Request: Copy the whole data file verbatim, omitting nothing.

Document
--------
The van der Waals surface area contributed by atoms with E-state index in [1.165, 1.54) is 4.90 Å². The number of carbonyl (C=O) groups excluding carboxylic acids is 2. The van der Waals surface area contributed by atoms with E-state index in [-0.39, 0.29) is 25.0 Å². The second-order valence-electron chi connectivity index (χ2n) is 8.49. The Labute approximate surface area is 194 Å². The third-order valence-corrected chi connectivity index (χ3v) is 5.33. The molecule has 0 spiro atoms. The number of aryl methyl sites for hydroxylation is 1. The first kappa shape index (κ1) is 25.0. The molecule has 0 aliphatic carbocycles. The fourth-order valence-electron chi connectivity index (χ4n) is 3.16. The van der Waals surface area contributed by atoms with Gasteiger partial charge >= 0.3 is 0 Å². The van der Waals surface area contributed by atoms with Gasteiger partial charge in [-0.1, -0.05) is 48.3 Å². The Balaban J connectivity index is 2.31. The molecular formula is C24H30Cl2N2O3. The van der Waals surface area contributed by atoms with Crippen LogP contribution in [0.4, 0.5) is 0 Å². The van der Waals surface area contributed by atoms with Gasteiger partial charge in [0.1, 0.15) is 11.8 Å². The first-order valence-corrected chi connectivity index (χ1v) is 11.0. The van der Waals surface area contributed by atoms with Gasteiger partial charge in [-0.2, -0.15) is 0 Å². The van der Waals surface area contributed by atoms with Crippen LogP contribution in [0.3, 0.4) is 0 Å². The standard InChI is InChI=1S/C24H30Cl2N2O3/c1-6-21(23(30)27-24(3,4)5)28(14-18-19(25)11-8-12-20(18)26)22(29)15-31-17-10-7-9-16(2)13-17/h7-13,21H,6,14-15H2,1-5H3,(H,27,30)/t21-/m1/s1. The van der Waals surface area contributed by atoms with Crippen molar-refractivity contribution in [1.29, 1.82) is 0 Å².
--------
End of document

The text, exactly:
The van der Waals surface area contributed by atoms with E-state index in [1.165, 1.54) is 4.90 Å². The number of carbonyl (C=O) groups excluding carboxylic acids is 2. The van der Waals surface area contributed by atoms with E-state index in [-0.39, 0.29) is 25.0 Å². The second-order valence-electron chi connectivity index (χ2n) is 8.49. The Labute approximate surface area is 194 Å². The third-order valence-corrected chi connectivity index (χ3v) is 5.33. The molecule has 0 spiro atoms. The number of aryl methyl sites for hydroxylation is 1. The first kappa shape index (κ1) is 25.0. The molecule has 0 aliphatic carbocycles. The fourth-order valence-electron chi connectivity index (χ4n) is 3.16. The van der Waals surface area contributed by atoms with Gasteiger partial charge >= 0.3 is 0 Å². The van der Waals surface area contributed by atoms with Gasteiger partial charge in [-0.1, -0.05) is 48.3 Å². The Balaban J connectivity index is 2.31. The molecular formula is C24H30Cl2N2O3. The van der Waals surface area contributed by atoms with Crippen LogP contribution in [0.4, 0.5) is 0 Å². The van der Waals surface area contributed by atoms with Gasteiger partial charge in [0.1, 0.15) is 11.8 Å². The first-order valence-corrected chi connectivity index (χ1v) is 11.0. The van der Waals surface area contributed by atoms with Gasteiger partial charge in [-0.2, -0.15) is 0 Å². The van der Waals surface area contributed by atoms with Crippen LogP contribution in [0.3, 0.4) is 0 Å². The standard InChI is InChI=1S/C24H30Cl2N2O3/c1-6-21(23(30)27-24(3,4)5)28(14-18-19(25)11-8-12-20(18)26)22(29)15-31-17-10-7-9-16(2)13-17/h7-13,21H,6,14-15H2,1-5H3,(H,27,30)/t21-/m1/s1. The van der Waals surface area contributed by atoms with Crippen molar-refractivity contribution in [1.29, 1.82) is 0 Å².